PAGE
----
'Agile' methods such as XP use methods requiring close interaction and cooperation between
programmers and customers/end-users to iteratively develop requirements. In the XP 'test first'
approach developmers create automated unit testing code before the application code, and these
automated unit tests essentially embody the requirements.
What steps are needed to develop and run software tests?
The following are some of the steps to consider:
• Obtain requirements, functional design, and internal design specifications and other
• Obtain budget and schedule requirements
• Determine project-related personnel and their responsibilities, reporting requirements,
required standards and processes (such as release processes, change processes, etc.)
• Determine project context, relative to the existing quality culture of the organization and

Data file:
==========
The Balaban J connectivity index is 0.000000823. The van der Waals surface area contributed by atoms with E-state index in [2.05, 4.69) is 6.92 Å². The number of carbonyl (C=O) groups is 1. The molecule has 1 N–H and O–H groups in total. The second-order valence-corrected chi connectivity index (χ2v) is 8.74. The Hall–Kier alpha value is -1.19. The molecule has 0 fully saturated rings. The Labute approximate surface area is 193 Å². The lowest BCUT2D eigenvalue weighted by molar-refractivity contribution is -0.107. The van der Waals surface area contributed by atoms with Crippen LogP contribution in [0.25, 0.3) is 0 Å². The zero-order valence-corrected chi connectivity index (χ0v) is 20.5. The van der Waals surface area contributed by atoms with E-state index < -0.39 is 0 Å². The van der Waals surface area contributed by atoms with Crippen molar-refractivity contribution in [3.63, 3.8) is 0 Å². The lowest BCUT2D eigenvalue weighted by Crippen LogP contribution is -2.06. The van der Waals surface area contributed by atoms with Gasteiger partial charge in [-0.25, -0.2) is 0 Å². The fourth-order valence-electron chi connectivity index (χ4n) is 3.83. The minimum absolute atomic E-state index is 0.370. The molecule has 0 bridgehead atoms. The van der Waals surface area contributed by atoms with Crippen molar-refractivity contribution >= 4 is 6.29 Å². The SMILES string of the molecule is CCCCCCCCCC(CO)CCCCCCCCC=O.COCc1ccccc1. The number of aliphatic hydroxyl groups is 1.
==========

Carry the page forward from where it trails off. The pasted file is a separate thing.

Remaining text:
business, and how it might impact testing scope, aproaches, and methods.
• Identify application's higher-risk aspects, set priorities, and determine scope and
limitations of tests
• Determine test approaches and methods - unit, integration, functional, system, load,
usability tests, etc.
• Determine test environment requirements (hardware, software, communications, etc.)
• Determine testware requirements (record/playback tools, coverage analyzers, test
tracking, problem/bug tracking, etc.)
• Determine test input data requirements
• Identify tasks, those responsible for tasks, and labor requirements
• Set schedule estimates, timelines, milestones
• Determine input equivalence classes, boundary value analyses, error classes
• Prepare test plan document and have needed reviews/approvals
• Write test cases
• Have needed reviews/inspections/approvals of test cases